By Kim Dixon and Todd Melby
WASHINGTON/MINNEAPOLIS (Reuters) - Republican Michele Bachmann's presidential bid is teetering under a challenge from Texas Governor Rick Perry that has created tension within her team and clashes with advisers over fundraising and strategy.
Bachmann's top two advisers moved aside this week in a rift worsened by Perry taking over her role as the leading conservative in the Republican nomination race.
Sources close to the campaign told Reuters that Bachmann blamed veteran campaigner Ed Rollins and his deputy, David Polyansky, for not letting her make key decisions and for staging over-slick campaign events that do not fit into her folksy style that appeals to Tea Party conservatives.
"There has been lots of management of Michele. They are keeping her hidden," said a source close to the campaign. "They are managing her to the nth degree. They are afraid she's going to mess it up."
A second Republican source close to the campaign said Bachmann's advisors insisted she focus on winning February's caucuses in Iowa, where she has a lot of support from conservatives. But Bachmann wanted a stronger national strategy, including visits to the key state of Florida.
The Bachmann campaign's trouble is rooted in the rise of Perry, who has become the Republican front-runner less than a month since joining the race. The two are fighting for the same conservative voters to win the Republican nomination and take on Democratic President Barack Obama next year.
"This probably has much less to do with Michele Bachmann's personnel practices than it does than Rick Perry's poll numbers," said Dan Schnur, who worked on John McCain's 2000 campaign and now teaches politics at the University of Southern California.
Bachmann was riding high a month ago when she won the Ames straw poll in Iowa, a key early gauge of Republican candidates' strength.
But Perry's entry -- announced the same day as Bachmann's Ames victory -- has dropped her from second to at best third place in polls of Republicans. Former Massachusetts Governor Mitt Romney is now in second place.
Bachmann was muted on Wednesday night at a debate of Republican candidates in California that was dominated by sparring between Romney and Perry. She offered only mild criticism of her main two rivals, who vowed to scrap Obama's healthcare reform with executive orders.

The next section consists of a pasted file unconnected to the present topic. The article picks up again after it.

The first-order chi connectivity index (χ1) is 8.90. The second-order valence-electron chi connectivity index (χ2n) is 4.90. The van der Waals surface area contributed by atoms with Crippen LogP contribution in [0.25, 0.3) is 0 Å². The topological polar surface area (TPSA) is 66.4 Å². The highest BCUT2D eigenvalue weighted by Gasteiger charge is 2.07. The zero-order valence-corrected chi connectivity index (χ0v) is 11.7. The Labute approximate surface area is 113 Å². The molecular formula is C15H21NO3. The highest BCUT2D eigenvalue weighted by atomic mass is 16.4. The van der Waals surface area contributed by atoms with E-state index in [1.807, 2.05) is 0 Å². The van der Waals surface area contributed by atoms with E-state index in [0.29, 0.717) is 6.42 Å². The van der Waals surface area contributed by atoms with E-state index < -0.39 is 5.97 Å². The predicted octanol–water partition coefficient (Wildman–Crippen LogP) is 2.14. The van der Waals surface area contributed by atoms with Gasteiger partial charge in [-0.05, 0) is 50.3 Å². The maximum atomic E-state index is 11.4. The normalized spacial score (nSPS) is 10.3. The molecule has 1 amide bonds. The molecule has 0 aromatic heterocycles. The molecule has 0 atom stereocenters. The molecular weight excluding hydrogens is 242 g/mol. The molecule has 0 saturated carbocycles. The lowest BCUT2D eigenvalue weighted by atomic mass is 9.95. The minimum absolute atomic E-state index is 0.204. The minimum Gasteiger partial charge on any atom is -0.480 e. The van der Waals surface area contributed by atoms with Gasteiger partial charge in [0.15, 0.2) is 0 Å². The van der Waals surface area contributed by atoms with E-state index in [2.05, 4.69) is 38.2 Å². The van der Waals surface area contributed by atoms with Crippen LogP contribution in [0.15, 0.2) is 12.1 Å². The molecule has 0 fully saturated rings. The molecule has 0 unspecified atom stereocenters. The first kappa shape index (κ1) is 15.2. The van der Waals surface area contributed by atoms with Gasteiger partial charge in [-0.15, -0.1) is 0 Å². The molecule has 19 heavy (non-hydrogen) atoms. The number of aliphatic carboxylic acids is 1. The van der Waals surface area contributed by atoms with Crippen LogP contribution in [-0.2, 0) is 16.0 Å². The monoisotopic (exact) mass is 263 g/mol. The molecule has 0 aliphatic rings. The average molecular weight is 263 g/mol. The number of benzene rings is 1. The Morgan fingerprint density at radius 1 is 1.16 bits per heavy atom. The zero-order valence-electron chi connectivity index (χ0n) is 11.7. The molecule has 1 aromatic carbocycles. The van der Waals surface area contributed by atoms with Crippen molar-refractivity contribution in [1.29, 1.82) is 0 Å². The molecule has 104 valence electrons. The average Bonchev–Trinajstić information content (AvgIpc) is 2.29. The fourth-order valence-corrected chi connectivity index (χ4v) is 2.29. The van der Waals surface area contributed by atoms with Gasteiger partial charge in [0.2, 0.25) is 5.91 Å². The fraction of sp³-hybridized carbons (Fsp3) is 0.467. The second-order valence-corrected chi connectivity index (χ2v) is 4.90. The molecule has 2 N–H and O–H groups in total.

"With all due respect to the governors, issuing an executive order will not overturn this massive law," Bachmann said. "This will take a very strong, bold leader in the presidency who will lead that effort."
Perry is a threat to Bachmann's fundraising and sources close to her campaign said funds may be running low.
Bachmann relies on campaign money from small donors, many of them Tea Party activists. That strategy made the Minnesota congresswoman the top fundraiser in the House of Representatives last year. But to take her campaign to the next level, Bachmann needs to find major donors who pledge to collect $50,000 or more, known as bundlers, experts say.
"It's quite possible one of the reasons for the shakeup is they have overspent ... Fundraising numbers may not have been close to the mark," said Larry Jacobs, a University of Minnesota politics professor.
A Republican source close to the campaign said Bachmann did not want to make phone calls to potential big campaign donors, anther source of friction with her top advisers.
DIFFERENCES ON CHASING DONORS
"First was a difference in strategy -- where to spend her time after Iowa -- and the other was money. She didn't want to make the calls" to big donors, the source said.
A third source close to the campaign said Bachmann and Rollins, a key figure in Ronald Reagan's winning 1984 campaign and Mike Huckabee's unsuccessful 2008 campaign, had disagreements on logistical issues, such as which backdrop to use for campaign events.
Bachmann had "a difficult time resisting day-to-day involvement," said the source, who spoke on condition of anonymity so he could talk freely.
When the change was announced Monday, the Bachmann camp said Rollins would continue in a senior advisory position. Bachmann spokeswoman Alice Stewart said Rollins, 68, was cutting back because he needed a less physically demanding position. She said the shakeup would not change Bachmann's campaign strategy.
"Why should we change strategy? There was only one contest and we won it," Stewart said, referring to the Iowa straw poll. "We are not changing strategy in any way, shape or form. This was part of a planned shift after the straw poll."
Ryan Rhodes, an Iowa Tea Party leader, said Bachmann's people should let her interact more with voters.
"When Michele is Michele one-on-one she is as good as it gets," Rhodes said. "It's unwise to hold her back."
(Reporting by Kim Dixon; Editing by Bill Trott)